Please repeat this information and update the article on a regular basis. It is surprising how many people do not know and even more shocking how many products contain it.
We caused this problem by, first, buying products with the ingredient, and then, two, by not complaining to the companies to find alternatives – like any active consumer would and should do about all products on the market with which they interact.
Just because it is in products, it does not mean it must be in products.
WOW, You are so right about all of it!!! I personally think that Xylitol should be ban from any kind of use in any kind of product ever produced on this planet in the United States at all!!! NEEDS TO BE FULLY BANNED 1000%!!!
Thanks for that info!!!!
Great article!!I was totally unaware of xylitol. Thank you.
I just found xylitol in some low-cal salad dressing!! (and yes, I have fed my dogs leftover dressed salad off my plate before). I did not buy said low-cal dressing, I was just checking labels in the store.
Xylitol is being rebranded as Birch Sugar. Keep a close watch out for either.
Yes it will be listed on the food label.
Many thanks for the great info/reminder! It is amazing and surprising where it is found. I always check ingredients on skin care products for different reasons, (concerns for both myself and my dogs). I recently looked at some products I was interested in from an upscale “natural” line and was surprised to find xylitol in several of the products. I sent an on line inquiry as to why it was needed in the products but never received an answer.
I did the same thing. Completely surprised how often it is listed as in ingredient in lotions, skin care products and make-up. I know it’s minor, but what if my dog licks my face….he would be ingesting a miniscule amount of it. But who is to say how much is necessary to harm my dog. I won’t take a chance. I emailed the maker of a skin care line that included it in their products and have yet to get a response.
Xylitol can also be found listed as E967 (its European code.)
Please, repost this article about “Xylitol, Toxicity to Dogs” often with new updates! Because you wouldn’t believe how many don’t know about this critical piece of information, whether they have dog’s or not. But everyone needs to know about this deadly product. I love all your articles!!! You’re a great writer with a lot of passion about what you write about! Never stop writing!!! Thanks for all your hard work and passion 💜 ❤ 💕 💙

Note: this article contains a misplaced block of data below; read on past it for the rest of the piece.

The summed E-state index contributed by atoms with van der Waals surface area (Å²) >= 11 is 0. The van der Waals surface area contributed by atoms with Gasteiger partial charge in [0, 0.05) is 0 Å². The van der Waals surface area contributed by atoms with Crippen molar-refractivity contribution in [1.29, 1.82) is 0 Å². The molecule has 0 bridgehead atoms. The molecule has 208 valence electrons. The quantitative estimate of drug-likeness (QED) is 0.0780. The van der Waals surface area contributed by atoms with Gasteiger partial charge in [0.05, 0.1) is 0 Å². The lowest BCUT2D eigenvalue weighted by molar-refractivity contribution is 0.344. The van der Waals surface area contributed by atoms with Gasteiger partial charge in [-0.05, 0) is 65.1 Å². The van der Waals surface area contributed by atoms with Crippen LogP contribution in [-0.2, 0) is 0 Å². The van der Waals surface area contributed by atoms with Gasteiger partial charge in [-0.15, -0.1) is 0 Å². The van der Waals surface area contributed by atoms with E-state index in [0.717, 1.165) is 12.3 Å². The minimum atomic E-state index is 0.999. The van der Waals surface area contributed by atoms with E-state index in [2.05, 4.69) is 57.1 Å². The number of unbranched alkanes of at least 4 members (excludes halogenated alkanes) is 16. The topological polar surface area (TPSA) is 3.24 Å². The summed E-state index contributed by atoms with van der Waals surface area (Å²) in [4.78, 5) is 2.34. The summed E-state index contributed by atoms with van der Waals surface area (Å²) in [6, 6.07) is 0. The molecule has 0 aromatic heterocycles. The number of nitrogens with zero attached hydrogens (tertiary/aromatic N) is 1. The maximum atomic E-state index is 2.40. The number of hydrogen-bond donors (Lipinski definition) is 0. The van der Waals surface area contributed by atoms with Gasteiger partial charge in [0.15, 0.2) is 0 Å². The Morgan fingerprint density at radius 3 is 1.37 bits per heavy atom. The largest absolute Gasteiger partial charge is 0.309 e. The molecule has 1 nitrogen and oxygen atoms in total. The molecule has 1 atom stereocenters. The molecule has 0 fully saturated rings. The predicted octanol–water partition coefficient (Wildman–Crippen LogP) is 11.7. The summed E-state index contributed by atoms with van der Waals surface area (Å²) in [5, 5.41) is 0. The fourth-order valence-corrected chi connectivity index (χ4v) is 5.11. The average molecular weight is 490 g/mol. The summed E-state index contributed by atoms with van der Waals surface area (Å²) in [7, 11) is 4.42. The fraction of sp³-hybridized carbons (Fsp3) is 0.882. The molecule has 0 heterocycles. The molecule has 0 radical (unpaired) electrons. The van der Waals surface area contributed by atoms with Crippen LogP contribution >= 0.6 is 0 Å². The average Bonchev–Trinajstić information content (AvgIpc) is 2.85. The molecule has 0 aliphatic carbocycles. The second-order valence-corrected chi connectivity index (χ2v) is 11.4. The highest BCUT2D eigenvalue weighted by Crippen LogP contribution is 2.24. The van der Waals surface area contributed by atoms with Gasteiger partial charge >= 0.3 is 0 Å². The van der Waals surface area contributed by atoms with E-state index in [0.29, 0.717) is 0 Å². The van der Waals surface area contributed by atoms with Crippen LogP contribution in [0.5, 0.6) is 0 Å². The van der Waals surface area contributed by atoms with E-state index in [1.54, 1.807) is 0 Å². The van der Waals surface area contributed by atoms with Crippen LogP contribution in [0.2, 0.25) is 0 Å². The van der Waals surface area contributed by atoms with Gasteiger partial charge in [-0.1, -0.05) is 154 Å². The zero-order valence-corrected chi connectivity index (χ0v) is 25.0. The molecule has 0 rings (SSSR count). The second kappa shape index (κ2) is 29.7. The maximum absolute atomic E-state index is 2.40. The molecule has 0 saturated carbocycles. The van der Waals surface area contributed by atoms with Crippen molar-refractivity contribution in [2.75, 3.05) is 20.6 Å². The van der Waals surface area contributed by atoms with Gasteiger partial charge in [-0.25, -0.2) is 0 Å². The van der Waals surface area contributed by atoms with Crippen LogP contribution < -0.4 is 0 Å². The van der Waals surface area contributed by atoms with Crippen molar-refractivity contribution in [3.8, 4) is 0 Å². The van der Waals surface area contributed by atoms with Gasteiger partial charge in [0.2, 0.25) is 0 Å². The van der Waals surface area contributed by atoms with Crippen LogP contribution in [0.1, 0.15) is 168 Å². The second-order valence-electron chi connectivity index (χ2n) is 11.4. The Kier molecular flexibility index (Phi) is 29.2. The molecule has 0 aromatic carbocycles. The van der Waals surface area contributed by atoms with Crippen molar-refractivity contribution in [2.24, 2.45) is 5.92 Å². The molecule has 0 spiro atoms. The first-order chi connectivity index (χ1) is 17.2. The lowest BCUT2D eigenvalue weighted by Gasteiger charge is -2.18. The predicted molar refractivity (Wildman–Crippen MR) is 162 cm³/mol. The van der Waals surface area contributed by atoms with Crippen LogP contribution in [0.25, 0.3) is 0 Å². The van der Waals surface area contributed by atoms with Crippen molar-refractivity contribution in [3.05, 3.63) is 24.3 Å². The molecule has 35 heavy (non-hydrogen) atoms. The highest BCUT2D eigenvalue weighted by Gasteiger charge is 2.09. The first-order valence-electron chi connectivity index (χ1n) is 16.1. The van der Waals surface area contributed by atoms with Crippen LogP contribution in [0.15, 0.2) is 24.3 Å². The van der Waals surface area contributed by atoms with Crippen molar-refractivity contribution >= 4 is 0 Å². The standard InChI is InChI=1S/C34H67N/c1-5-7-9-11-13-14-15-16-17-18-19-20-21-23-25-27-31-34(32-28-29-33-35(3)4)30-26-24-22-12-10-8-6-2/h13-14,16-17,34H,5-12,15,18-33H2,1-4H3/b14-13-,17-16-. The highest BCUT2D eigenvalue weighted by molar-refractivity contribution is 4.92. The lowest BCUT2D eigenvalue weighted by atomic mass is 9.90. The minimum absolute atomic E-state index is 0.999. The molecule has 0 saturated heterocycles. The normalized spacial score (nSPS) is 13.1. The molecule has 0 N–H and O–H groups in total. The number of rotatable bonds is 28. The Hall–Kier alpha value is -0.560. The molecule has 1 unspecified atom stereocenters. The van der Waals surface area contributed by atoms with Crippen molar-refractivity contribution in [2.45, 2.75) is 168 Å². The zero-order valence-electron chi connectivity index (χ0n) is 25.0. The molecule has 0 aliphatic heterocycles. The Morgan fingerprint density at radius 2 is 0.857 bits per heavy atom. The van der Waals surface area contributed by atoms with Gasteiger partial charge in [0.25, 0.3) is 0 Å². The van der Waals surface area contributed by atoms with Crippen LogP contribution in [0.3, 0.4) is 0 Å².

I went to a healthfood store recently and found SEVERAL products which contained xylitol in them. I talked with the manager about putting a sign that informs consumers about the dangers of xylitol to dogs and was told they would not do that, as the consumer should do their own research. I don’t know how it would hurt to put up a small sign…….
Scary, too, that xylitol is an alternate ingredient for sugar in tons of home recipes. Think I’m going to start asking friends who want to share cookies what they use for a sweetener.
I am particularly distressed to learn that xylitol is used in a brand of Melatonin. Back in the early 2000’s I had a Dachshund who suffered from a genetic problem where the melanin clumped on her individual hairs, causing them to break off and making her appear bald. Her canine dermatologist and regular veterinarian both recommended melatonin because, in some cases, it improved the fur. I never used the Costco brand and I’m an inveterate label reader, but the news still disturbs me. Mitzi took it for years.
My dog got some from gummy bears, packed as a gift, at Christmas. He survived then but died suddenly a few months later.??
Does anyone know if this affects cats too?
My dog is recovering right now from a eating a lethal amount of xylitol. Her ALT was over 7,299. Yes, that number is correct. 2.5 days in the ER, 1.5 days in a specialty vet and 2 blood transfusions later she is alive. Her blood stopped clotting. It was a nightmare. She is on the road to recovery. She will be 10 years old in 2 weeks snd has MVD B2, and 5/6 heart murmur. It’s a miracle she survived.
In 2009 my son put his 3 dogs in their room while he went to work for the day. He came home to find Rocky (a pointed) and Chase (a long hair chihuahua) dead. Sadly we found that apparently when he bent down to set their gate in place a pack of icebreakers gum fell out of his pocket and he did not notice it – but they did. We learned the hard way about the danger of xylitol. Our local news station did a story on this to alert people to the danger and it was amazing how many people had no idea of how dangerous xylitol was to their pets.